Monday, January 25, 2010
Sunday, January 24, 2010
Wednesday, January 20, 2010
- 2 tablespoons unsalted butter
- 2 tablespoons firmly packed light brown sugar
- 1/2 teaspoon finely grated lemon zest
- 1 teaspoon freshly squeezed lemon juice
- 4 Bosc pears, peeled, quartered lengthwise, and cored
- 1/3 cup milk
- 3/4 cup all-purpose flour
- 1/2 cup finely ground toasted almonds
- 1/2 teaspoon baking soda
- 1/2 teaspoon baking powder
- 1/2 teaspoon fine salt
- 1/2 teaspoon ground cinnamon
- 1/4 teaspoon ground cloves
- 4 tablespoons unsalted butter, softened
- 3/4 cup granulated sugar
- 1/4 cup natural unsweetened cocoa (not Dutch-process), plus additional for dusting
- 1 teaspoon pure vanilla extract
- 2 large eggs, at room temperature
- Confectioners' sugar, for dusting
For the pears: Lightly butter a 9-inch round cake pan, line the bottom with parchment paper, and butter the paper. Put the butter, brown sugar, and lemon zest and juice in a large skillet. Cook over medium heat, stirring, until melted. Add the pears, cover, and simmer, turning once, until the pears are soft and juicy, about 4 minutes. Pour the pears and their syrup into a strainer set over a saucepan. Set the syrup and 1 pear quarter aside. Arrange remaining pears in the prepared pan, stem ends toward center, rounded sides down, and 1/4-inch from the side. Chop reserved pear and use just enough to fill center.
For the cake: Set a rack in the middle of the oven and preheat to 350 degrees F.
Scald milk in a small saucepan; keep warm. Whisk flour with almonds, baking soda, baking powder, salt, cinnamon, and cloves. Beat butter with an electric mixer at medium speed until smooth, about 2 minutes. Increase speed to medium-high and gradually add granulated sugar; continue beating until mixture is light and fluffy, about 4 minutes, scraping down sides of bowl. Add cocoa powder and vanilla and beat 1 minute. While mixing at medium-low speed, add eggs 1 at a time, beating well after each addition.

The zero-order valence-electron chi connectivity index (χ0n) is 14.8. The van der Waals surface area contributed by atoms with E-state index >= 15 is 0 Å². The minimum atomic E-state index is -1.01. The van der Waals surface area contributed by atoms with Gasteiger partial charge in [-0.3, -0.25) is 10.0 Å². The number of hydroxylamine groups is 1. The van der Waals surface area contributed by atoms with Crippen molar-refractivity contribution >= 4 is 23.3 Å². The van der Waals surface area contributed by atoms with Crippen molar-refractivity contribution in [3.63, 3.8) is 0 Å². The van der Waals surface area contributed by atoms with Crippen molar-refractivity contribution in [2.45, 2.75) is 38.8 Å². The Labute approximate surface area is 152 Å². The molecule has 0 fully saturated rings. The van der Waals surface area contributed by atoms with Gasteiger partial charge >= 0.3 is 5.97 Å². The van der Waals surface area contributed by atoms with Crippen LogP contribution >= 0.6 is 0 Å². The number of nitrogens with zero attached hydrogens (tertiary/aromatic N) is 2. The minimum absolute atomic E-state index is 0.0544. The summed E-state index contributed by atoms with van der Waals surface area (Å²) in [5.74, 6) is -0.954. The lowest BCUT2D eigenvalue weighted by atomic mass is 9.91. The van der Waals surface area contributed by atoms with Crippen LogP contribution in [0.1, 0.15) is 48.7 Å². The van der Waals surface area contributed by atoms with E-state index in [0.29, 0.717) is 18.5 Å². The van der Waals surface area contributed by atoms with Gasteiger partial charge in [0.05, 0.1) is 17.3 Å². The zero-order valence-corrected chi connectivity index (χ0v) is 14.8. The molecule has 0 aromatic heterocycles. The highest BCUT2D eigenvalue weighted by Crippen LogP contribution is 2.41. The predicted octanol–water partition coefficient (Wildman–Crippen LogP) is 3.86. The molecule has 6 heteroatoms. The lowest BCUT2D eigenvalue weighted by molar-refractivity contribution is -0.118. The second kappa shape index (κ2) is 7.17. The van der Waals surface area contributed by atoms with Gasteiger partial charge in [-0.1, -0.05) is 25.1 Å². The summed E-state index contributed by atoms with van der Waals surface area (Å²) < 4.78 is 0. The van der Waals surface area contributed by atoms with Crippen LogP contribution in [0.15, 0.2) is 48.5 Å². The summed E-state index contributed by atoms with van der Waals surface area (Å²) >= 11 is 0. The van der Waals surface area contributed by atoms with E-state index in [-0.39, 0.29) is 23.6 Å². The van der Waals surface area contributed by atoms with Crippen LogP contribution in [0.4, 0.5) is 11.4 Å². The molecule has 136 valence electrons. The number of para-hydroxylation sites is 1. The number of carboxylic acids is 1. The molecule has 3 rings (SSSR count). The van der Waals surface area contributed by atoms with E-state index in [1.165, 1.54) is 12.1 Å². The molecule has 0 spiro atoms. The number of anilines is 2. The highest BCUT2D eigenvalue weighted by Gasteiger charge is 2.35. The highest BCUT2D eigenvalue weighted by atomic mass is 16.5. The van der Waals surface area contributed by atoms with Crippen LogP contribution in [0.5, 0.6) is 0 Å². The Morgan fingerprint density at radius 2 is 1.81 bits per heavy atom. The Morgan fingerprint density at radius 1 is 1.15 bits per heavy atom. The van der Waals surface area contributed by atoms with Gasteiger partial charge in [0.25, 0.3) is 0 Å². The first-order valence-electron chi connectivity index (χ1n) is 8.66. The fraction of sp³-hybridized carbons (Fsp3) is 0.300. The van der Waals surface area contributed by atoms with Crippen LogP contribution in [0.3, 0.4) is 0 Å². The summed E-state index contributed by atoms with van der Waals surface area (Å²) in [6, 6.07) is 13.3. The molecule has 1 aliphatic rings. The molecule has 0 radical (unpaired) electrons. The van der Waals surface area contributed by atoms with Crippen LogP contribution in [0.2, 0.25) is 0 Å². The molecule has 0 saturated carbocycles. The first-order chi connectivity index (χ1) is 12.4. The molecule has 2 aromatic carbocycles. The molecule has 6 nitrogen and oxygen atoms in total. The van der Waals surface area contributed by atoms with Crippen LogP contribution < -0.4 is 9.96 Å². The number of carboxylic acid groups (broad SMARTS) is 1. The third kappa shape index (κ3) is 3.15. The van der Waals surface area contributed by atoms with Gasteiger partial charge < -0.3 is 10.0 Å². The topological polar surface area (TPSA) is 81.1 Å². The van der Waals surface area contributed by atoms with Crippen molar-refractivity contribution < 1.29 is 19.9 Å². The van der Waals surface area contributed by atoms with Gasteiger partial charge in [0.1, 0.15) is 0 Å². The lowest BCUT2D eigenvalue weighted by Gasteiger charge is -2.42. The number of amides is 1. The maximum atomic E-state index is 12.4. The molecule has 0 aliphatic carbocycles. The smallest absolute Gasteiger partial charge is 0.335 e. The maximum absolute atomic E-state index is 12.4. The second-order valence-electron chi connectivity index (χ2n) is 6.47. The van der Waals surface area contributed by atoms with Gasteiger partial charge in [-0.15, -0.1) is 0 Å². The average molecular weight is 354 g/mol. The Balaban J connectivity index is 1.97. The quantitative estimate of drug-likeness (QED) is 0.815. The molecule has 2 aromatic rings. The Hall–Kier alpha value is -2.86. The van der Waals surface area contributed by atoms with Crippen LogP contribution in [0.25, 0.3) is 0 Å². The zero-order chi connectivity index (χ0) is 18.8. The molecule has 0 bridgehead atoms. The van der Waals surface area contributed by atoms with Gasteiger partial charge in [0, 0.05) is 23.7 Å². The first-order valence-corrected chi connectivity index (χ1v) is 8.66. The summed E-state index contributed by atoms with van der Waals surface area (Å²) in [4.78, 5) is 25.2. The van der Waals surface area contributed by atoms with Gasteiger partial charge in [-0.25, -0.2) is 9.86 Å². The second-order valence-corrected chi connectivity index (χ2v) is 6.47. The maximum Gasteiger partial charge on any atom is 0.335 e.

While mixing slowly, add the flour mixture in 4 additions; turn off the mixer and fold in the hot milk with a rubber spatula. Spread the batter over the pears, taking care not to disturb them. Tap the pan lightly on the counter to settle the batter. Bake until a toothpick inserted in the center comes out clean, about 50 minutes. Cool cake in the pan on a rack for 20 minutes, then invert the cake onto a serving plate. Cool briefly, carefully peel the parchment paper from the top, and then cool completely.
To finish the cake: Boil the reserved pear syrup until slightly thick and lightly brush the top of the cake with syrup. Whisk a few tablespoons of cocoa powder with an equal amount of confectioners' sugar, and sift over the cake; serve.
Monday, January 18, 2010
Tuesday, January 12, 2010
I am really looking forward to this weekend as it is my BIRTHDAY! A few of my best girlfriends have b-days around the same time as me and so we are gonna celebrate together by having a roller skating birthday party (followed by a party-party)! I am soooooo excited.....
Monday, January 11, 2010
Thursday, January 7, 2010
The poem that I took the title from is a bit more wild and crazy than I am ( although I've been that wild and crazy person before) but it talks about being open and experiencing ALL of life, which is definitely one of my New Years Resolutions, to seek out and enjoy life and really feel like I am a part of it all! (whatever IT may be).
|NATIVE moments! when you come upon me—Ah you are here now!|
|Give me now libidinous joys only!|
|Give me the drench of my passions! Give me life coarse and rank!|
|To-day, I go consort with nature’s darlings—to-night too;|
|I am for those who believe in loose delights—I share the midnight orgies of young men;||5|
|I dance with the dancers, and drink with the drinkers;|
|The echoes ring with our indecent calls;|
|I take for my love some prostitute—I pick out some low person for my dearest friend,|
|He shall be lawless, rude, illiterate—he shall be one condemn’d by others for deeds done;|
|I will play a part no longer—Why should I exile myself from my companions?||10|
|O you shunn’d persons! I at least do not shun you,|
|I come forthwith in your midst—I will be your poet,|
|I will be more to you than to any of the rest|
-Walt Whitman, Leaves of Grass